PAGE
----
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Iranian-American Candidate Starts Early in Pursuit of Atlanta Seat


By Grace Nasri, Iran Times


Iranian-American Amir Farokhi is getting an early start in his campaign for a seat on Atlanta's City Council to be voted on in 2009.


Born in Atlanta and raised there by an Iranian father and American mother, Farokhi attended The Galloway High School and then moved on to Duke University, where he was a student government representative.  After earning a degree in political science, Farokhi traveled to Taiwan where he taught for a year at the Taipei American School.  Following his return to the States, Farohki completed his law degree in 2004 at Duke in North Carolina, and then returned to Atlanta where he currently practices law.


Following in his father's footsteps, Farokhi said he has maintained a life-long connection to the Iranian-American community in Atlanta. He provided legal assistance to the Persian Community Center in Atlanta when they sent relief aid to the victims of the Bam earthquake in 2003.


Helping fellow Iranian-Americans is a family tradition, Farokhi said in an interview with the National Iranian American Council (NIAC).  The Duke University graduate's father came to the United States in the 1960s to pursue his education and was one of the first Iranians to settle in Atlanta.


Farokhi, who visited family in Kerman, Esfahan and Tehran in 2004, told the Iran Times, "Although my campaign is focused on delivering solutions to take Atlanta from a great city to thriving, global city, I have been touched by the support from the Iranian-Americans from across the country.  Iranian-Americans have been extraordinarily successful in their professional lives and are just now engaging in increased participation in American civic life.  We see this particularly among the second-generation who, having been born and raised in the U.S., understand the power of civic engagement in American life and are getting involved in a myriad of ways.  This is a story that has played over and over throughout American history.  It is a testament to the social and political mobility of America."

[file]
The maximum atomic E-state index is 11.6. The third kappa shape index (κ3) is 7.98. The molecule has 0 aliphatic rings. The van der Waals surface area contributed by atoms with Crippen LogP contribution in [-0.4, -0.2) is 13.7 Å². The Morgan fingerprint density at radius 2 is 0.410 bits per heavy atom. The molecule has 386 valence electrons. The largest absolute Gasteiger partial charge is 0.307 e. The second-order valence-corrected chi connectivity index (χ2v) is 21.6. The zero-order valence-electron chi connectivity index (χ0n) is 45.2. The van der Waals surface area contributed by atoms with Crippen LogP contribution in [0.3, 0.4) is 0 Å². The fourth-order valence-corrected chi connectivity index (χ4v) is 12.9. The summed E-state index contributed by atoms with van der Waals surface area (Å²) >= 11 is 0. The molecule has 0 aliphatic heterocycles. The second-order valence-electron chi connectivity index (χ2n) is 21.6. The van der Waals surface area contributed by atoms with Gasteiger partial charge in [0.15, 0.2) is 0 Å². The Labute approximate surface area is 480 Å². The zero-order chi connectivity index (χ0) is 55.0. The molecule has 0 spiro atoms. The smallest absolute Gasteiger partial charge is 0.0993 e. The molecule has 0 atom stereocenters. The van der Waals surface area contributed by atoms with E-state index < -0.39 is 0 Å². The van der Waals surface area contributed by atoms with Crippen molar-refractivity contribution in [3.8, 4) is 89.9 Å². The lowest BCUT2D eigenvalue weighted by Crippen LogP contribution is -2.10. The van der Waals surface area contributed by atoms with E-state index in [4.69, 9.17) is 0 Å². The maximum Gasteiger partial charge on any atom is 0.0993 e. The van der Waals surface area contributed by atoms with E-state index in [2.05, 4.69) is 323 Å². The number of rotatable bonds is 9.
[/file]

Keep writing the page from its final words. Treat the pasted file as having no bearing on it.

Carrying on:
The election is not until November 2009, but Farokhi told NIAC he is getting an early start.  "I'm super early," he said, but there were a number of reasons for getting into the race now. Farokhi said he hoped to lay the groundwork for the campaign, including raising money and getting his name out. Farokhi said creating a buzz and building momentum are crucial to running a successful campaign; campaigning for a few months prior to the election was not enough.


He is a running for an at-large seat covering the entire city as opposed to a single ward.


For traditional Atlanta politics, "my candidacy is unique," Farokhi said. Typically in the city, candidates for city council have been either white or African-American. "Atlanta is a very diverse and progressive city; I believe my background and my name would generate some curiosity in people to learn more about me. That said, I'm not na´ve enough to think some people won't like that I come from an Iranian background. But I don't believe that the race or ethnicity of Atlanta's leaders is as important to residents as it is that the city work well."


From a young age, Farokhi's parents, who are educators at Georgia State University and Morris Brown College, exposed their son to all the various ethnic groups in Atlanta. "I have been able to relate to folks all over the city, and that excites me," he said. His father is a longtime political science professor at Atlanta's Morris Brown College, an historically black college.


"I am not a candidate carrying the flag for one issue, but many issues.  But before we can address issues that will make Atlanta an even better place to live, we must first focus on making City Hall accountable and transparent," Farokhi said.


His platform includes transparency in city government, financial accountability, improving city services, increasing public transportation options, protecting neighborhoods and affordable housing, and increasing the city's environmental sustainability-his aim is for Atlanta to have the smallest carbon footprint possible.


"Residents want potholes fixed promptly, sidewalks kept in good repair, safe, walkable streets and a City Hall that is responsive and transparent. Once we get the basics down and regain the trust of residents, we can tackle the long-term task of taking Atlanta from a great city to a remarkable, inspiring city."


Visit Amir Farokhi's web site to learn more about him and his campaign:


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